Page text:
University virtual commencement ceremonies celebrate graduating class

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Photo Courtesy of University of Illinois

A person holds a graduation cap in the air at Memorial Stadium.

By Aliza Majid, Staff Writer

The virtual commencement took place May 16 for the graduating class of 2020. The University-wide celebration lasted around 15 minutes, with speeches from a range of speakers. 

“The University of Illinois premiered a commencement celebration video and interactive website to congratulate the Class of 2020,” said Laura Barr, senior director of special events. “Because we could not celebrate together in the same space, our goal was to create an experience that the Illinois family could celebrate together at the same time.”

Students had mixed reactions toward this video the University presented to the recent graduates. 

“I mean, it was definitely a little like insulting, that it was only like a fifteen minute thing and they skipped over a lot of the things that happened in the actual in-person commencement,” said Jason Meier, an LAS graduate.

Emphasis was put on the department convocation as graduates hoped to receive some sort of recognition for their accomplishments. 

“The department one was live and I think that that was important. It made it just a little bit closer and a little bit more similar to the real ceremony. Whereas in our university, obviously it was not so,” said Spencer Hulsey, a LAS graduate.

Various departments within the University created virtual convocation videos to accommodate the new regulations for this graduation.

“This unfortunate event has happened and it happened to align with their graduation time. That doesn’t mean that we shouldn’t do anything less than what we would have done in person,” said Patrick Snyder, coordinator of undergraduate recruiting, research and placement. “We want to still maintain, to the best of our ability, the best student connection between us and the department.”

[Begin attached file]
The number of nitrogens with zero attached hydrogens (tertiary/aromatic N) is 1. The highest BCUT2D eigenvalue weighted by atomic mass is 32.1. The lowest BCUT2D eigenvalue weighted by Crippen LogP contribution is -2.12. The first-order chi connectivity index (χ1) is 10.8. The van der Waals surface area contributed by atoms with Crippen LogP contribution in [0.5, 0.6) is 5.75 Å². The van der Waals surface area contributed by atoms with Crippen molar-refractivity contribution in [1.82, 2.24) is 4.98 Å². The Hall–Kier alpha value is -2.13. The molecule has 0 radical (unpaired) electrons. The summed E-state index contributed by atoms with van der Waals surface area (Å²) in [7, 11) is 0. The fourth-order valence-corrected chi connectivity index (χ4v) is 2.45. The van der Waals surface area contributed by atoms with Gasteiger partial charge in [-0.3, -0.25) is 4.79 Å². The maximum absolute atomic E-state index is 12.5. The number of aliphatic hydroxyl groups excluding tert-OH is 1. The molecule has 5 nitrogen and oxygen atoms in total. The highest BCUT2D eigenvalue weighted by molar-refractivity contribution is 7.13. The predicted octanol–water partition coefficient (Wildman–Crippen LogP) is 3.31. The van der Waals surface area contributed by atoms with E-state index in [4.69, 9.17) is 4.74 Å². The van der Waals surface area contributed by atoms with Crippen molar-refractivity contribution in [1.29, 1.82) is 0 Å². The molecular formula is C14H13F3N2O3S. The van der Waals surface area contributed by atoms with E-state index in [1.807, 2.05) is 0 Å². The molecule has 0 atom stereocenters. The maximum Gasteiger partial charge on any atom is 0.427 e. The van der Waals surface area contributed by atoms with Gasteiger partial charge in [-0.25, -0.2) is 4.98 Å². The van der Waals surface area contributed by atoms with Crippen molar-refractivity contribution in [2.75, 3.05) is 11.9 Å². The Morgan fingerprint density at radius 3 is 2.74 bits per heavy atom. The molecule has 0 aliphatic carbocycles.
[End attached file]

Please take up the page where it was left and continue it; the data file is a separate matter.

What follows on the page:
The computer science department had designed a hybrid event for their graduates that allowed students to chat during the YouTube premiere of the prerecorded video to ensure everything would go smoothly. 

“It was a short time to pull all things together actually, acquire the video and get all the other components together. If this is going to be a regular thing, I think we would have a lot more time to work on it,” said Colin Robertson, associate director of communications.

The students in the computer science program were able to have their names recognized on a name board during the video, which wasn’t done during the in-person convocation for the department. 

“A nice aspect of what we were doing was being able to give the recognition to the name board that we had of all of the students associated with us on our degree programs. We do not usually have an opportunity to personally provide names,” said Elsa L. Gunter, director of undergraduate programs.

The physics and astronomy convocation, on the other hand, was held on a zoom call with all the participants, which allowed students to take part in a live ceremony and parallel the real thing as much as possible.

“Convocation, though, for the physics and astronomy department I definitely felt like, for the most part, all the speeches were more or less the same as they would be,” Meier said. “But like they definitely glanced over actually recognizing us as students, there was a list of names at the beginning. Like I would say, at the very least, they should have read everyone’s name individually, even if it was a ten second thing.”

The University sent graduates a note of congratulations from Chancellor Jones along with a photo frame magnet and Illini colored confetti. They also look forward to scheduling an in-person commencement ceremony on campus as soon as it is safe to gather again, according to Barr.

“It symbolizes the end of four years of hard work and a beginning of a different kind of hard work. It is an incredibly symbolic moment that you could just say goodbye to your friends and you know that everybody there understands what it means to be there,” Hulsey said.

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